MTV’s Side of the Firing of Joe Maalouf

A friend of mine just sent the following screenshots my way of Jihad el Murr’s explanation of why MTV decided to fire Enta Horr’s Joe Maalouf (link), following the controversial episode during which he criticized Dekawne’s mayor Shakhtoura. I have decided to publish the screenshots because they offer a viable, albeit possibly incomplete alternative, of what happened. And, for the sake of at least trying to sound professional, here they are:

Joe Maalouf MTV - 5

 

Joe Maalouf MTV - 4

 

Joe Maalouf MTV - 3

 

Joe Maalouf MTV - 2

Joe Maalouf MTV - 1

Much of the above makes sense to me for many reasons, most of which revolve around the notion that it was pretty difficult to believe MTV was always okay with what Maalouf was doing on his TV show. Perhaps they didn’t mind him going on a crusade against the politicians ruining Lebanon’s mountains with their quarries but, regardless of what I or anyone might think of the TV station, I believe they had a problem with many of what of the things Maalouf did on the show, such as naming the victims of the Ayntoura school molestation last year, among many other.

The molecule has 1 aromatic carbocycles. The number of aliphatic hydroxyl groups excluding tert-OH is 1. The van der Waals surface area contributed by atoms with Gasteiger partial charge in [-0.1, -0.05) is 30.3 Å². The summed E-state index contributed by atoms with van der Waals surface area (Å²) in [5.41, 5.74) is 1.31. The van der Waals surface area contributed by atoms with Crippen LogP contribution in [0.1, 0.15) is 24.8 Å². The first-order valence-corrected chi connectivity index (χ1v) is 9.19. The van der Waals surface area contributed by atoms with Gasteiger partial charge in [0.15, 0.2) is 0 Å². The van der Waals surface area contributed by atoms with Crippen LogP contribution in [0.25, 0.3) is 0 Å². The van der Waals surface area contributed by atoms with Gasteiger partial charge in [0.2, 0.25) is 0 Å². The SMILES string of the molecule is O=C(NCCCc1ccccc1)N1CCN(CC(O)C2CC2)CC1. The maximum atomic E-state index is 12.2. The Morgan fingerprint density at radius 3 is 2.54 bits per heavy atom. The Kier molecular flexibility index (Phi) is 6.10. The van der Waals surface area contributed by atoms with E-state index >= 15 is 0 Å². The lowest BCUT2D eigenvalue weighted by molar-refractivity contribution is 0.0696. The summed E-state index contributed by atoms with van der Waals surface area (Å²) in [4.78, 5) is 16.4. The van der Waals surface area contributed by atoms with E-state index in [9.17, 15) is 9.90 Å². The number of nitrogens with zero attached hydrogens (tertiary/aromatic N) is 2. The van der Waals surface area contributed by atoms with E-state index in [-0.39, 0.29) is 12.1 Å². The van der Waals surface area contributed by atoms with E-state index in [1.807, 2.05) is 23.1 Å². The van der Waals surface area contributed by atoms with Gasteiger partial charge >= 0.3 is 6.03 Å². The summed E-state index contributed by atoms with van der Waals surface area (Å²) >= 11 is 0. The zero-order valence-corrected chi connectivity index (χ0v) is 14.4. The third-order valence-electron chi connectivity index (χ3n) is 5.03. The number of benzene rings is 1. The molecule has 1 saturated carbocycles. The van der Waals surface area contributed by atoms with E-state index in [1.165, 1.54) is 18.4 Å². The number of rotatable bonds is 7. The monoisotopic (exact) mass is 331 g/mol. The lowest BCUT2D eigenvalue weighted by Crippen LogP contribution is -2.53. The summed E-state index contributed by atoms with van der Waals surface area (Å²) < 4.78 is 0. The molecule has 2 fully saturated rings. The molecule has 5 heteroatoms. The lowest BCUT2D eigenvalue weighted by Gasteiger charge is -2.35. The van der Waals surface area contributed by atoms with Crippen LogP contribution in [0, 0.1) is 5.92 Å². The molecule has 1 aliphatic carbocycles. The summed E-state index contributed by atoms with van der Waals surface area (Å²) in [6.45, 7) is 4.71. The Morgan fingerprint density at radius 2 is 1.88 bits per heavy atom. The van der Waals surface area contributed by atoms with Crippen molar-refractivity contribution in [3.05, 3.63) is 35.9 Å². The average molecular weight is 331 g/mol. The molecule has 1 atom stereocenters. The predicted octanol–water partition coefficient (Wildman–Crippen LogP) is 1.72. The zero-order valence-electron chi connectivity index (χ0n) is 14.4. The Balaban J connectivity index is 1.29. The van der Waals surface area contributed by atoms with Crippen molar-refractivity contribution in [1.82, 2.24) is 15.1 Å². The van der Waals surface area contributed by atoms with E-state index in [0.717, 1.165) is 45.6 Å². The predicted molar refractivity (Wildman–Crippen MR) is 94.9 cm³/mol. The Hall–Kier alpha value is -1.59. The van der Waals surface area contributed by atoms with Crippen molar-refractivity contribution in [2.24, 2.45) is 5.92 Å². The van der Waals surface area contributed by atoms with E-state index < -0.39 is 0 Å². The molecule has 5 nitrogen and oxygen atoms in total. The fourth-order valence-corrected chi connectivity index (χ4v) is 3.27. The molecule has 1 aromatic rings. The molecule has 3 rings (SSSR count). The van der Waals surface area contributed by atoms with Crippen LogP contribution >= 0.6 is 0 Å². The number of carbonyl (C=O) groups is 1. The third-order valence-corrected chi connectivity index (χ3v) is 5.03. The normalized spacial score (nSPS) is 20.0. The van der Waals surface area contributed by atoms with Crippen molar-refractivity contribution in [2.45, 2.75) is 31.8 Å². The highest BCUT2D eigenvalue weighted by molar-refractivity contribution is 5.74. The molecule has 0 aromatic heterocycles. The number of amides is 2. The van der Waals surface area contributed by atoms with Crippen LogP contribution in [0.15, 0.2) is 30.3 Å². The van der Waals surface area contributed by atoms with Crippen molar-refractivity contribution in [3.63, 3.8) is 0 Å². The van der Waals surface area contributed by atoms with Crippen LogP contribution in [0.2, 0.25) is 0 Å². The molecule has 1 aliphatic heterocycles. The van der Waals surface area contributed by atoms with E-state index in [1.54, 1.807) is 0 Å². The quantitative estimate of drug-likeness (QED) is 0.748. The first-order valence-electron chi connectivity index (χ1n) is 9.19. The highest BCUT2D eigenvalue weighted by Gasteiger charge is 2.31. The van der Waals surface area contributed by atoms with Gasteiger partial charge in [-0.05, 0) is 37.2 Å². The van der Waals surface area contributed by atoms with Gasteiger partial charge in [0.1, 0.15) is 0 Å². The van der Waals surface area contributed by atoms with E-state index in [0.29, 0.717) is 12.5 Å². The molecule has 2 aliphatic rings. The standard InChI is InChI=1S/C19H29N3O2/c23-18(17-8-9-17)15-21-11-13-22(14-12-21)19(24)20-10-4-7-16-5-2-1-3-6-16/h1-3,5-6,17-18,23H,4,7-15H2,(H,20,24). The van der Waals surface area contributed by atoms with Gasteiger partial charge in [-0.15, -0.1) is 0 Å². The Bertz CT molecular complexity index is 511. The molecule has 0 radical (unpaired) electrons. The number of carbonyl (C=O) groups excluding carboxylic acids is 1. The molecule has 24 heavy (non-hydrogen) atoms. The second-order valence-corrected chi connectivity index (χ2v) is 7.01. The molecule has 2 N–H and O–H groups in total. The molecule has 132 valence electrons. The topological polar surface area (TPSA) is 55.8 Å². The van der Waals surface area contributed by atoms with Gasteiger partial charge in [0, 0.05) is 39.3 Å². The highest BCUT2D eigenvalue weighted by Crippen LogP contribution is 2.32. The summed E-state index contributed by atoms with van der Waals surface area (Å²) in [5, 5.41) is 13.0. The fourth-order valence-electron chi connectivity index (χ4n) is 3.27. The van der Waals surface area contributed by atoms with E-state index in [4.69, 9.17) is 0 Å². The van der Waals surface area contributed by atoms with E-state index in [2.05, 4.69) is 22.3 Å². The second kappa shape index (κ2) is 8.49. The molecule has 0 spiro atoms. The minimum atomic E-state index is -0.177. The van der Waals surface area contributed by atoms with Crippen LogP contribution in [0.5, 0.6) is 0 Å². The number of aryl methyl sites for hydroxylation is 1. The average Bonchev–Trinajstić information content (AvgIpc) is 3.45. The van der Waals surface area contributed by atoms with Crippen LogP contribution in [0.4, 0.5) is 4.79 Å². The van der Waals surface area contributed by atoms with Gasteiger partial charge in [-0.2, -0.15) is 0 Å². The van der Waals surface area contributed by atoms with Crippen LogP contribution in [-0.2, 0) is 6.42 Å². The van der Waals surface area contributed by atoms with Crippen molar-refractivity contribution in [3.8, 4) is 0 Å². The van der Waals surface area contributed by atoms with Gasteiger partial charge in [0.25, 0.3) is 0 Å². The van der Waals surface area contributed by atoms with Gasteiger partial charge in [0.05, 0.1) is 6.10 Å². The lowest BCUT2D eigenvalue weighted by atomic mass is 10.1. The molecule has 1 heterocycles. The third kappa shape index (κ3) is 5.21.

I don’t like Joe Maalouf nor his brand of reporting that borders on the sensationalism. But given newly surfacing information that MTV had given him many heads up about the direction they want his show to go through, who can we blame?

I believe the answer goes both ways.

Joe Maalouf, as an employee at MTV, should have stuck with what they were asking of him. After all, this is what employees do. They weren’t asking him not to say his opinion but to present the other side of his opinion as well, which is quite fair.

MTV, on the other hand, should have at least waited until the end of the show’s current season in order for them to do what they want. The timing of firing Maalouf is the key element that led to the outrage at hand. For all of us, the way this appears to be is the following: major Lebanese TV station silencing a comparably irrelevant person because of his opinion regarding a person who’s politically affiliated with their board of directors. And given information that surfaced around the time of the news that Joe Maalouf was fired, Shakhtoura being a Murr-affiliate definitely played a role.